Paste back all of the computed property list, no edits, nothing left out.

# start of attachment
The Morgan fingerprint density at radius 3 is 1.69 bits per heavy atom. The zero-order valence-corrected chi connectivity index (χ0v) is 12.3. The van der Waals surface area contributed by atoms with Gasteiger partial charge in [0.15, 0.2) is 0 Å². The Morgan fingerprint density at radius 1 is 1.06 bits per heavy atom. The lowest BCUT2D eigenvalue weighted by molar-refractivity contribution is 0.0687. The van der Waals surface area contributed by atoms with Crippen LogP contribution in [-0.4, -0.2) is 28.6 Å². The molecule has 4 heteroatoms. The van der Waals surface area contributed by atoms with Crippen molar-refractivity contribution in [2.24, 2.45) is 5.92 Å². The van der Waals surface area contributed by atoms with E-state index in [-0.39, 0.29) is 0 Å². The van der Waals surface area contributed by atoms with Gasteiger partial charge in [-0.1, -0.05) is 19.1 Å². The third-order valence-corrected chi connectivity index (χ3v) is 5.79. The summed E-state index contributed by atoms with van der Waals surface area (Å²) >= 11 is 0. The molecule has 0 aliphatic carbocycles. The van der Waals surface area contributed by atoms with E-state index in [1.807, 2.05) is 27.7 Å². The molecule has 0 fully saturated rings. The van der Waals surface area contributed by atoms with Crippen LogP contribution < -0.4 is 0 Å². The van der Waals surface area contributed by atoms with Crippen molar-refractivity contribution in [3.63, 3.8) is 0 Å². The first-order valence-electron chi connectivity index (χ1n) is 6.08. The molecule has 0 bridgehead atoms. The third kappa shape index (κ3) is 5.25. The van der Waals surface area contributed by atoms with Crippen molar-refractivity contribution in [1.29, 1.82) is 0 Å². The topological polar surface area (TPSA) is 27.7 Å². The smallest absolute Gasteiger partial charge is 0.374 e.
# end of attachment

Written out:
The Morgan fingerprint density at radius 3 is 1.69 bits per heavy atom. The zero-order valence-corrected chi connectivity index (χ0v) is 12.3. The van der Waals surface area contributed by atoms with Gasteiger partial charge in [0.15, 0.2) is 0 Å². The Morgan fingerprint density at radius 1 is 1.06 bits per heavy atom. The lowest BCUT2D eigenvalue weighted by molar-refractivity contribution is 0.0687. The van der Waals surface area contributed by atoms with Crippen LogP contribution in [-0.4, -0.2) is 28.6 Å². The molecule has 4 heteroatoms. The van der Waals surface area contributed by atoms with Crippen molar-refractivity contribution in [2.24, 2.45) is 5.92 Å². The van der Waals surface area contributed by atoms with E-state index in [-0.39, 0.29) is 0 Å². The van der Waals surface area contributed by atoms with Gasteiger partial charge in [-0.1, -0.05) is 19.1 Å². The third-order valence-corrected chi connectivity index (χ3v) is 5.79. The summed E-state index contributed by atoms with van der Waals surface area (Å²) >= 11 is 0. The molecule has 0 aliphatic carbocycles. The van der Waals surface area contributed by atoms with E-state index in [1.807, 2.05) is 27.7 Å². The molecule has 0 fully saturated rings. The van der Waals surface area contributed by atoms with Crippen LogP contribution < -0.4 is 0 Å². The van der Waals surface area contributed by atoms with Crippen molar-refractivity contribution in [3.63, 3.8) is 0 Å². The first-order valence-electron chi connectivity index (χ1n) is 6.08. The molecule has 0 bridgehead atoms. The third kappa shape index (κ3) is 5.25. The van der Waals surface area contributed by atoms with Crippen molar-refractivity contribution in [1.29, 1.82) is 0 Å². The topological polar surface area (TPSA) is 27.7 Å². The smallest absolute Gasteiger partial charge is 0.374 e.